From email@example.com Sat Nov 4 11:09:20 2000
Date: Fri, 3 Nov 2000 22:34:08 -0600 (CST)
From: firstname.lastname@example.org (Firefly192)
Subject: Geronimo Pratt: ’Last Man Standing’
Last Man Standing: The Tragedy and Triumph of
by Jack Olsen
Doubleday & Co. 500 pp.
A few years ago, most people reacted skeptically whenever I started to talk about the latest wrongful-conviction case that had come to my attention. There are too many safeguards in the system for wrongful convictions to occur, my acquaintances said. Police, prosecutors, juries and judges would never send innocent men and women to prison, they said.
Author Jack Olsen has known for a long time that wrongful convictions occur more often than generally acknowledged. In 1991, he published Predator: Rape, Madness and Injustice in Seattle. The book revolved around the wrongful conviction of Steve Titus for rape, and how the doggedness of Seattle Times reporter Paul Henderson led to Titus’ freedom. Predator was the 24th book by Olsen, a Seattle-area writer who turned true-crime stories into an art form. . . .
With Last Man Standing, Olsen returns to the wrongful-conviction theme, at a juncture when it has become accepted as the conventional wisdom. His return to the theme is welcome: Predator was a mighty good book, but Last Man Standing is a great book, as compelling and thorough as any wrongful-conviction book I have read—and I have read most of them.
Olsen chose a high-profile case for his new book—the story of
Geronimo Pratt had been in the news since shortly after
the 1968 murder of a woman during a robbery on a Santa Monica, Calif.,
public tennis court. Because Pratt, a decorated Vietnam veteran who
moved to California after a more-or-less idyllic Louisiana bayou
upbringing, was widely known as a leader of the Black Panther Party,
his name stuck in the minds of news consumers everywhere.
Despite the high-profile nature of the murder case, little had been written in-depth. As a result, Olsen’s book goes where no other journalist had gone.
The book opens during 1975, in medias res. Pratt is incarcerated at San Quentin, protesting his innocence despite five years in solitary confinement as a convicted murderer. Law student Stuart Hanlon is visiting Pratt on the recommendation of a friend. Hanlon senses that perhaps Pratt is innocent. So Hanlon calls on the lawyer who defended Pratt—the accomplished but not yet famous (as in O.J. Simpson) Johnnie Cochran. Cochran considers his loss in the Pratt trial the most devastating of his career.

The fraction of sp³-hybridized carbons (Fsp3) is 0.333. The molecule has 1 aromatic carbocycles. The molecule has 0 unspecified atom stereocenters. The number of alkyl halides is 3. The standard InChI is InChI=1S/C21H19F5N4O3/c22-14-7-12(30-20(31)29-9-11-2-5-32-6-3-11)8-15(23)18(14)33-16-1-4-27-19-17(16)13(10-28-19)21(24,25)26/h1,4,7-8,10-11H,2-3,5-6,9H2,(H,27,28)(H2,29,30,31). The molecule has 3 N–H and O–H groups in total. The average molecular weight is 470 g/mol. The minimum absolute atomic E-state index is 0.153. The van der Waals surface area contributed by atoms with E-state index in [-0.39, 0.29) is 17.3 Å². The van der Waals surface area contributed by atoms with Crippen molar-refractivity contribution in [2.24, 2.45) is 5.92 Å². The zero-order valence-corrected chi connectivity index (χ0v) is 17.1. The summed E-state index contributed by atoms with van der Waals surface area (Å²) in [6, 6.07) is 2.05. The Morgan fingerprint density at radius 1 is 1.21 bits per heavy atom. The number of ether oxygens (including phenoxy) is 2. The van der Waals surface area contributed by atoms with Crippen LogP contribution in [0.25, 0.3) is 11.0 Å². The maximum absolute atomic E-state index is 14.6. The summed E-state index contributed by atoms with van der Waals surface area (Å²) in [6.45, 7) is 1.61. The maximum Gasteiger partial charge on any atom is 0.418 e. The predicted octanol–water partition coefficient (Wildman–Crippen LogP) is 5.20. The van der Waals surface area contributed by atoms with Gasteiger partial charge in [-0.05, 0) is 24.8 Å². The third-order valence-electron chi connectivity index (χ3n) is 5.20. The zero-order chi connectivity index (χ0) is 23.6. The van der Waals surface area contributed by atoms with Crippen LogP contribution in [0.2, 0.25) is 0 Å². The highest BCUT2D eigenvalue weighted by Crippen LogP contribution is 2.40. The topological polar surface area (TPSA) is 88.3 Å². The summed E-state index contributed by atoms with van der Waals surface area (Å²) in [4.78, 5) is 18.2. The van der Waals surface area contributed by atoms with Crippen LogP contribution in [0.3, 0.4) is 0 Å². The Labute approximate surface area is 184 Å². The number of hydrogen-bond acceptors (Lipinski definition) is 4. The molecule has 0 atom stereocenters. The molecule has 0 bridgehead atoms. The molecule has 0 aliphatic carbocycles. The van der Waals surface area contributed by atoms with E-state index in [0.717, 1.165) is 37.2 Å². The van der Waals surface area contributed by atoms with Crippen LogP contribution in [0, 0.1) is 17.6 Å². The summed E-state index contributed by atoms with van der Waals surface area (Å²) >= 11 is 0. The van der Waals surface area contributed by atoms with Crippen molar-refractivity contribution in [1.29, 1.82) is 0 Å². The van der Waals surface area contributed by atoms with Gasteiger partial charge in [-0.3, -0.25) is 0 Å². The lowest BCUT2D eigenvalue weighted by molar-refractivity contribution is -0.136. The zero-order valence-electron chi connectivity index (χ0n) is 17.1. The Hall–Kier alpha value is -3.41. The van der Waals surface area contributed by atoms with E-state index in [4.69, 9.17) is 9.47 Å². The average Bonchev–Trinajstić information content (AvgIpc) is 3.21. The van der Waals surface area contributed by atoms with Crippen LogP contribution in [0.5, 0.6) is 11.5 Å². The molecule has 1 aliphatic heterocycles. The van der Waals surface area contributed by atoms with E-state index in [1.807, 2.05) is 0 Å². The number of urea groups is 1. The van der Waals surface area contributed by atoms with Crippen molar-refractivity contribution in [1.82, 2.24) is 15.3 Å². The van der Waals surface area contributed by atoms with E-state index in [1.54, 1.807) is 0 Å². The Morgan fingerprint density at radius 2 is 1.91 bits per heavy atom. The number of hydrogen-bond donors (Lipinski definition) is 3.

At the meeting, Cochran tells Hanlon that Pratt
is a victim of a
frame-up that goes so high it’s scary. I wouldn’t be
surprised if the FBI was involved. Wondering about the
conspiratorial tone of that statement, Hanlon asks,
the proof? Cochran replies,
That’s the problem.
Olsen vividly tells the story of the collaboration between the polished African-American lawyer Cochran and the unpolished Jewish-Irish lawyer Hanlon as they work year-in, year-out, decade upon decade, to free Pratt, one of the most remarkable individuals they have ever encountered.
After placing his readers at the 1975 meetings between Pratt and Hanlon, then Hanlon and Cochran, Olsen jumps back to the convict’s upbringing in Morgan City, La., 99 miles from New Orleans. Olsen crams a mini-biography into a few chapters before detailing the murder, the questionable law-enforcement investigation, the indictment, the trial, the imprisonment and the decades of prison torture that probably would have broken just about anybody other than Pratt.
Although readers know that Pratt will eventually be exonerated and freed from prison, the suspense in the book is close to unbearable: How can the prosecutors continue to insist that Pratt killed the woman? How can Pratt prove innocence from a prison cell? Will the prison authorities conveniently allow him to die behind bars? Will Pratt’s loving siblings, mother and friends crack because of the ordeal? Will any judge, anywhere, even listen to the new evidence of actual innocence?
Some readers might say the book ends happily—Pratt is at liberty, and wins a large monetary settlement from the city of Los Angeles as well as the FBI. But these cases never really have happy endings: Lives are ruined, while the actual criminals remain at large to kill or rape again.
Meanwhile, those responsible for the wrongful convictions, especially the prosecutors, are hardly ever punished. Maybe Olsen’s book will help generate the outrage to fix a system that convicts far too many innocent individuals, then refuses to admit error.